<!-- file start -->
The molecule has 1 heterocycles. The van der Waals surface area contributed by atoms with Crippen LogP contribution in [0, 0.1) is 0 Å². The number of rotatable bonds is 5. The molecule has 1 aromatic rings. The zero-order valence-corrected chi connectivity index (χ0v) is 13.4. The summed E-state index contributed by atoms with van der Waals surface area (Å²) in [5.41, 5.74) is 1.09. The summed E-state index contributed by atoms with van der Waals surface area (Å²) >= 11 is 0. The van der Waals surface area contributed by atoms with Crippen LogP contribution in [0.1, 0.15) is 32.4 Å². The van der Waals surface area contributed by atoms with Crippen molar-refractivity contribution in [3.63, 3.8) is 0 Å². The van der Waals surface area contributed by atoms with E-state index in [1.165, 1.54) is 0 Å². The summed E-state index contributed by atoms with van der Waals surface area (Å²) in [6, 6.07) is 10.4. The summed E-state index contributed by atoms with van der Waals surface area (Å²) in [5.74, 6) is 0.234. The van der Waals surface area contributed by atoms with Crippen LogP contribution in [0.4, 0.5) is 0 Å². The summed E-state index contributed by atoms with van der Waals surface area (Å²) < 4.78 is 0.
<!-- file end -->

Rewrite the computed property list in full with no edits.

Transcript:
The molecule has 1 heterocycles. The van der Waals surface area contributed by atoms with Crippen LogP contribution in [0, 0.1) is 0 Å². The number of rotatable bonds is 5. The molecule has 1 aromatic rings. The zero-order valence-corrected chi connectivity index (χ0v) is 13.4. The summed E-state index contributed by atoms with van der Waals surface area (Å²) in [5.41, 5.74) is 1.09. The summed E-state index contributed by atoms with van der Waals surface area (Å²) >= 11 is 0. The van der Waals surface area contributed by atoms with Crippen LogP contribution in [0.1, 0.15) is 32.4 Å². The van der Waals surface area contributed by atoms with Crippen molar-refractivity contribution in [3.63, 3.8) is 0 Å². The van der Waals surface area contributed by atoms with E-state index in [1.165, 1.54) is 0 Å². The summed E-state index contributed by atoms with van der Waals surface area (Å²) in [6, 6.07) is 10.4. The summed E-state index contributed by atoms with van der Waals surface area (Å²) in [5.74, 6) is 0.234. The van der Waals surface area contributed by atoms with Crippen LogP contribution in [0.4, 0.5) is 0 Å². The summed E-state index contributed by atoms with van der Waals surface area (Å²) < 4.78 is 0.